Geology of Cambridgeshire

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This article describes the geology of the ceremonial county of Cambridgeshire. It thus includes the present City of Peterborough and the historic county of Huntingdonshire which was brought into the county in 1974.

The geology of Cambridgeshire in eastern England largely consists of unconsolidated Quaternary sediments such as marine and estuarine alluvium and peat overlying deeply buried Jurassic and Cretaceous age sedimentary rocks.[1]

Jurassic[edit]

Limestones, mudstones and sandstones of the Inferior Oolite Group and Great Oolite Group dating from the early to mid Jurassic Period are present at depth beneath western Cambridgeshire. The later Kellaways and Oxford Clay formations and Ampthill Clay formations all assigned to the Ancholme Group of middle to late Jurassic times underlie much of central Cambridgeshire.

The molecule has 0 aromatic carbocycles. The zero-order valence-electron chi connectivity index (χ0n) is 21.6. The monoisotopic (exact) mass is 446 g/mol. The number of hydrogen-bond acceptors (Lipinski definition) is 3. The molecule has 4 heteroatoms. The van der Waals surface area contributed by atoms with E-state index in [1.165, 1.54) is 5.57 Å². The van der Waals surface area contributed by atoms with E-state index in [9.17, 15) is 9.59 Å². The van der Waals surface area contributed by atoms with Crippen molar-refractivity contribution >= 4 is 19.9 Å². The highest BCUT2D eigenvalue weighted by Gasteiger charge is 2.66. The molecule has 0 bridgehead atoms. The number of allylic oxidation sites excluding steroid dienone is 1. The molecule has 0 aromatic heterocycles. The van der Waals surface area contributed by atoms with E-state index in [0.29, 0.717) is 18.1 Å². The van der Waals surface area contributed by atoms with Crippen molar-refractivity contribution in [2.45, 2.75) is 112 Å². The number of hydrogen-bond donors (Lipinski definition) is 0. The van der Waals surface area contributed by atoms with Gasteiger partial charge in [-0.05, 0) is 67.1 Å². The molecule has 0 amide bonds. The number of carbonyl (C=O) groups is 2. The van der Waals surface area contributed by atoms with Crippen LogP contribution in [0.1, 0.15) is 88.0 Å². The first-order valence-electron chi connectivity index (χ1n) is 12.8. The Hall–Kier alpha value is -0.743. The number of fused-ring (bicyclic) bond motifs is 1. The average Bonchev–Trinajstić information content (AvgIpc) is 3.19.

Cretaceous[edit]

Cretaceous rocks come to the surface in the east of the county and beneath Cambridge itself including the lower and upper Greensand, the Gault Formation and lastly the Chalk Group, youngest element of the local bedrock.

Quaternary[edit]

Extensive areas of older glacial till are mapped across parts of the southwest of the county, notably between Peterborough and Royston, south of Newmarket and in isolated patches around March and Ely.[2]

See also[edit]

Further reading[edit]

  • British Geological Survey 1:50,000 scale geological map series sheets (England and Wales) 187, 188, 204 & 205 and accompanying memoirs.

References[edit]

  1. ^ British Geological Survey 1:625,000 scale geological map Bedrock Geology UK South 5th Edn. NERC 2007
  2. ^ British Geological Survey 1:625,000 scale geological map Quaternary Map of the United Kingdom South 1st Edn. 1977